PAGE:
2 Thessalonians 3



Final Exhortations (3:1-18)

1 Paul was a great and influential apostle. Nevertheless, his success did not depend on his own strength and ability; rather, it depended on God’s grace and on the prayers of other Christians (see Colossians 4:3-4 and comment).

2 The wicked and evil men Paul mentions here are mainly the Jews, who opposed the Gospel and persecuted Paul wherever he went. Paul wrote this letter from Corinth, where he had received great trouble from the Jews (Acts 18:12). Later on, Paul asked the believers in Rome to pray that he might be rescued from unbelievers—that is, from the Jews in Judea (Romans 15:31).

3 Paul had confidence that the Lord would strengthen and protect the Thessalonians from the evil one—that is, from Satan (Matthew 6:13).

4 Paul always praises his fellow Christians. But notice, his confidence is not in the Thessalonians themselves, but in the Lord. It is the Lord who will strengthen the Thessalonians and protect them from Satan. And the Lord is faithful (verse 3).

5 Paul prays that the Thessalonians’ hearts may be filled with God’s love, and that they may be strengthened by Christ’s perseverance.

6 Paul here writes with the full authority of an apostle of Christ; that is, he writes with Christ’s own authority. Paul commands the Thessalonians to keep away from every brother who is idle. Such brothers are the same as those mentioned by Paul in 1 Thessalonians 5:14. They did not live according to the teaching that Paul had given. They were expecting the Lord to come immediately. Therefore, they had stopped working; they no longer earned their own living. They had become lazy, and were asking for help from the others who continued to work. They had already received teaching from Paul on these matters in his first letter to the Thessalonians. Now, if they refuse to obey Paul’s command, they must be put out of the fellowship of the church. We must have no fellowship with those who refuse to repent and continue knowingly in sin (see 1 Corinthians 5:11).

Here a question arises. For what kind of sin must we keep away from our brother? Because many verses in the New Testament tell us to remain at peace with our brother, but only a few tell us to separate from him. This is a difficult question. Each case must be looked at individually. There are two purposes for remaining separate from our brother: first, to bring our brother to repentance; and second, to keep the church pure. In order to decide how to behave toward a brother who is sinning, we need the wisdom and guidance of the Holy Spirit.

7-9 During the time they stayed in Thessalonica, Paul, Timothy, and Silas earned their own living. Surely, then, the Thessalonians ought to do the same! In fact, Paul tells the Thessalonians that they should be following his example. Paul taught not only by word, but also by the example of his own life. If our lives match our preaching, then people will be much more likely to heed what we say (see 1 Corinthians 9:4,12,14;1 Thessalonians 2:7-9 and comments).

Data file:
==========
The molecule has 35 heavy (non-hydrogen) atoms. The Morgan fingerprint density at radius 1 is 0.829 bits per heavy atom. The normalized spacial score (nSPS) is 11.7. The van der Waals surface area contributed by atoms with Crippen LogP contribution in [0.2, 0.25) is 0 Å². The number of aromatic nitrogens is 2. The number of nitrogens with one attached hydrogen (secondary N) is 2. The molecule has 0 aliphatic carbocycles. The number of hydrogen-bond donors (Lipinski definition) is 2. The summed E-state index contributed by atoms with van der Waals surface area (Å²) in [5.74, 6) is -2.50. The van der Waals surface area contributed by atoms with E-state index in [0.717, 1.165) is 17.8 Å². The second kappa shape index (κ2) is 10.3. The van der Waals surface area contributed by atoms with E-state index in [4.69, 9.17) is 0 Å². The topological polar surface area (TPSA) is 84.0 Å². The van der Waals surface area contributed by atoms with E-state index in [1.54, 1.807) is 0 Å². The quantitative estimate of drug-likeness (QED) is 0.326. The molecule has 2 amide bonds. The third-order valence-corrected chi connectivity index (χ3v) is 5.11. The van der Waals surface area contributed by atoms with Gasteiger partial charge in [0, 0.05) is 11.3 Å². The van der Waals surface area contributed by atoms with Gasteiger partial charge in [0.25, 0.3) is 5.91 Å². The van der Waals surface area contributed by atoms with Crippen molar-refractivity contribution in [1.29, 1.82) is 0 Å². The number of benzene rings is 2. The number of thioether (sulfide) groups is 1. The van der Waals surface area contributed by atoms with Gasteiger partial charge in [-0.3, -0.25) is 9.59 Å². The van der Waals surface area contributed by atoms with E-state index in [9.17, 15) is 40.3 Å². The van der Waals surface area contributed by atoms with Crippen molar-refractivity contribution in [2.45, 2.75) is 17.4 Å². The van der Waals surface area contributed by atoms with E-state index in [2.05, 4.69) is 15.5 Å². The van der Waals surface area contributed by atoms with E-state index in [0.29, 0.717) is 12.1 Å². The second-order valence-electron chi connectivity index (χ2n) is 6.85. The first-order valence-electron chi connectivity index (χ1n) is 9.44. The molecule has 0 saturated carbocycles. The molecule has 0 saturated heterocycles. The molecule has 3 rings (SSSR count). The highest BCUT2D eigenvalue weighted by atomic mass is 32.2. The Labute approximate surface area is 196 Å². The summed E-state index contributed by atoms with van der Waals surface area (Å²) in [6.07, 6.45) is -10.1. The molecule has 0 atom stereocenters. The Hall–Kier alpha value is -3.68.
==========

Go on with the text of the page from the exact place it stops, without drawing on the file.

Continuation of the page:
10 According to the teaching of the Bible, begging is wrong. If a man has the strength to work, then he must work. If a man strong enough to work refuses to do so, then let him not eat, says Paul. Let all Christians remember that to be lazy is a sin.6

11 Some of the Thessalonians were lazy and simply sat or wandered about doing nothing; they were idle. Whenever a man has no work of his own to do, he usually ends up interfering with his neighbor’s work. If we remain idle, Satan will always find us something to do! Our minds are constantly running. If we are not busy doing good, we will soon be busy doing evil!

12 Here Paul especially exhorts those who are idle. Such people we command and urge … to settle down and earn the bread7 they eat (see 1 Thessalonians 4:11). Paul did not admonish people just to put them down, but rather to help them improve their lives. Paul did not want to drive anyone out of the church permanently.

13 Even if the lazy and idle people don’t heed Paul’s admonition, at least let the other Thessalonians heed it and continue doing good; let them continue to follow Paul’s example and work hard (see Galatians 6:9).

14 Paul here repeats the thought of verse 6. We must remain separate from a brother who knowingly keeps on sinning, in order that he may feel ashamed. The hope is that once he feels ashamed, he will repent and be cleansed of his sin.

15 However, we must behave toward the sinning brother, not as an enemy, but as a brother. He is still a beloved brother in the Lord. All discipline must be given in love and because of love.

16 See Philippians 4:7 and comment.

17 See Galatians 6:11; Colossians 4:18 and comments.

18 See 1 Corinthians 16:23 and comment.


1 For believers, heavenly rewards for good works are in addition to their salvation. Salvation itself does not depend on good works, but on faith.

2 In place of the word prophecy, some translations of the Bible say “spirit,” that is, man’s human spirit. Prophecy that comes from man’s spirit is likely to be false prophecy; only the prophecy that comes from God’s Holy Spirit can be trusted. For further discussion, see Word List: Prophecy.

3 It is not certain what temple Paul has in mind here.

4 The thing or person who is “holding back” the man of lawlessness is the same as the one who now holds … back the power of lawlessness in verse 7 (see verse 7 and comment).

5 In place of the words secret power of lawlessness, some translations of the Bible say, “mystery of lawlessness.” The meaning is the same.

6 Even those who are handicapped can usually do something to help earn their living. Those, of course, who are truly unable to meet their own needs will require assistance from others. But if they are believers, they should not resort to begging.

7 Bread is the main food of the Middle East.